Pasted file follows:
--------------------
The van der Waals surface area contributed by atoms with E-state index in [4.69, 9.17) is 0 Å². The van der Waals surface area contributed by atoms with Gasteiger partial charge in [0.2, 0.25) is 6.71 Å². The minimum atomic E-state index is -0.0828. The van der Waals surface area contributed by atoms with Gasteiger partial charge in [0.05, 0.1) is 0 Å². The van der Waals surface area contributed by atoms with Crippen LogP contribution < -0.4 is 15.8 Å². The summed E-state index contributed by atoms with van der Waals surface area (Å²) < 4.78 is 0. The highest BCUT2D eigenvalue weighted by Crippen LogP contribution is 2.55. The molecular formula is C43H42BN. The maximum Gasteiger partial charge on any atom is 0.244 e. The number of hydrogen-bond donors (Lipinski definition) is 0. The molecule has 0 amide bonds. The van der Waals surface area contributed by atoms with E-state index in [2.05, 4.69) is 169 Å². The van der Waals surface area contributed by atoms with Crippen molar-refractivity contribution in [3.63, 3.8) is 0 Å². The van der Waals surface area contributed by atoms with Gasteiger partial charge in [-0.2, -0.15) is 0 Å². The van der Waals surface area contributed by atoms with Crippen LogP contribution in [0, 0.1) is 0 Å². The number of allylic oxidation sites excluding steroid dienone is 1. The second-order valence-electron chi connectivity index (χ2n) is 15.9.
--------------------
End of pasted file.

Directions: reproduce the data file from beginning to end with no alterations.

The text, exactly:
The van der Waals surface area contributed by atoms with E-state index in [4.69, 9.17) is 0 Å². The van der Waals surface area contributed by atoms with Gasteiger partial charge in [0.2, 0.25) is 6.71 Å². The minimum atomic E-state index is -0.0828. The van der Waals surface area contributed by atoms with Gasteiger partial charge in [0.05, 0.1) is 0 Å². The van der Waals surface area contributed by atoms with Crippen LogP contribution < -0.4 is 15.8 Å². The summed E-state index contributed by atoms with van der Waals surface area (Å²) < 4.78 is 0. The highest BCUT2D eigenvalue weighted by Crippen LogP contribution is 2.55. The molecular formula is C43H42BN. The maximum Gasteiger partial charge on any atom is 0.244 e. The number of hydrogen-bond donors (Lipinski definition) is 0. The molecule has 0 amide bonds. The van der Waals surface area contributed by atoms with E-state index in [2.05, 4.69) is 169 Å². The van der Waals surface area contributed by atoms with Crippen molar-refractivity contribution in [3.63, 3.8) is 0 Å². The van der Waals surface area contributed by atoms with Gasteiger partial charge in [-0.2, -0.15) is 0 Å². The van der Waals surface area contributed by atoms with Crippen LogP contribution in [0, 0.1) is 0 Å². The number of allylic oxidation sites excluding steroid dienone is 1. The second-order valence-electron chi connectivity index (χ2n) is 15.9.